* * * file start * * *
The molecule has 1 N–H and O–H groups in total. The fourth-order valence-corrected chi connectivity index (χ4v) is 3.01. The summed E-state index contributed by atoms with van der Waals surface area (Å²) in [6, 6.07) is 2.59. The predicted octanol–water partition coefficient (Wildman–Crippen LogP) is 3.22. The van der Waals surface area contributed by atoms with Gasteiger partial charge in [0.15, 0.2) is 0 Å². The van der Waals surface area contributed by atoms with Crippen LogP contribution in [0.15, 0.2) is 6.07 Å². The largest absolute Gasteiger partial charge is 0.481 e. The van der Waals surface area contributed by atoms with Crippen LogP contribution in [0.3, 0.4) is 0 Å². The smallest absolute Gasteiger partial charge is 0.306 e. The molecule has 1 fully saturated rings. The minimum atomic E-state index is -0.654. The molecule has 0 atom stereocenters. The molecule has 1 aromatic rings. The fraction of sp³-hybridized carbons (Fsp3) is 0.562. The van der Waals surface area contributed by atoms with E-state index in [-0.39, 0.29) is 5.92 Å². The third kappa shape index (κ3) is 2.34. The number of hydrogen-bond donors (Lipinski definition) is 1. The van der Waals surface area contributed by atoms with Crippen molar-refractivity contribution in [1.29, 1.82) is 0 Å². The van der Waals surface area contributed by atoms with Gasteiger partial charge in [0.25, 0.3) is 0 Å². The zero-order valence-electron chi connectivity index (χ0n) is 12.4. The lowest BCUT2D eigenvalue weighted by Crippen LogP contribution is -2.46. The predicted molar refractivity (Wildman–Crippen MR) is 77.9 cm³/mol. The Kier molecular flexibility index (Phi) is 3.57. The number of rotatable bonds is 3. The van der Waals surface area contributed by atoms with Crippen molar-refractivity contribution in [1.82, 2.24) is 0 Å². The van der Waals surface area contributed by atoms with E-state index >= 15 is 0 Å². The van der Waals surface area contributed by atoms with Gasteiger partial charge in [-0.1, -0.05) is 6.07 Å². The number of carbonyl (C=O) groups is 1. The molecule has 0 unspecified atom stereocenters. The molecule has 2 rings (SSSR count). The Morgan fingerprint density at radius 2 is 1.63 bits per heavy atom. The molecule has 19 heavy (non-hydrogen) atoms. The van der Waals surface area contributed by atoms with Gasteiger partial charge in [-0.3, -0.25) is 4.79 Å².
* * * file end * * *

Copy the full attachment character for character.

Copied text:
The molecule has 1 N–H and O–H groups in total. The fourth-order valence-corrected chi connectivity index (χ4v) is 3.01. The summed E-state index contributed by atoms with van der Waals surface area (Å²) in [6, 6.07) is 2.59. The predicted octanol–water partition coefficient (Wildman–Crippen LogP) is 3.22. The van der Waals surface area contributed by atoms with Gasteiger partial charge in [0.15, 0.2) is 0 Å². The van der Waals surface area contributed by atoms with Crippen LogP contribution in [0.15, 0.2) is 6.07 Å². The largest absolute Gasteiger partial charge is 0.481 e. The van der Waals surface area contributed by atoms with Crippen LogP contribution in [0.3, 0.4) is 0 Å². The smallest absolute Gasteiger partial charge is 0.306 e. The molecule has 1 fully saturated rings. The minimum atomic E-state index is -0.654. The molecule has 0 atom stereocenters. The molecule has 1 aromatic rings. The fraction of sp³-hybridized carbons (Fsp3) is 0.562. The van der Waals surface area contributed by atoms with E-state index in [-0.39, 0.29) is 5.92 Å². The third kappa shape index (κ3) is 2.34. The number of hydrogen-bond donors (Lipinski definition) is 1. The van der Waals surface area contributed by atoms with Crippen molar-refractivity contribution in [1.29, 1.82) is 0 Å². The van der Waals surface area contributed by atoms with Gasteiger partial charge in [0.25, 0.3) is 0 Å². The zero-order valence-electron chi connectivity index (χ0n) is 12.4. The lowest BCUT2D eigenvalue weighted by Crippen LogP contribution is -2.46. The predicted molar refractivity (Wildman–Crippen MR) is 77.9 cm³/mol. The Kier molecular flexibility index (Phi) is 3.57. The number of rotatable bonds is 3. The van der Waals surface area contributed by atoms with Crippen molar-refractivity contribution in [1.82, 2.24) is 0 Å². The van der Waals surface area contributed by atoms with E-state index >= 15 is 0 Å². The van der Waals surface area contributed by atoms with Gasteiger partial charge in [-0.1, -0.05) is 6.07 Å². The number of carbonyl (C=O) groups is 1. The molecule has 0 unspecified atom stereocenters. The molecule has 2 rings (SSSR count). The Morgan fingerprint density at radius 2 is 1.63 bits per heavy atom. The molecule has 19 heavy (non-hydrogen) atoms. The van der Waals surface area contributed by atoms with Gasteiger partial charge in [-0.3, -0.25) is 4.79 Å².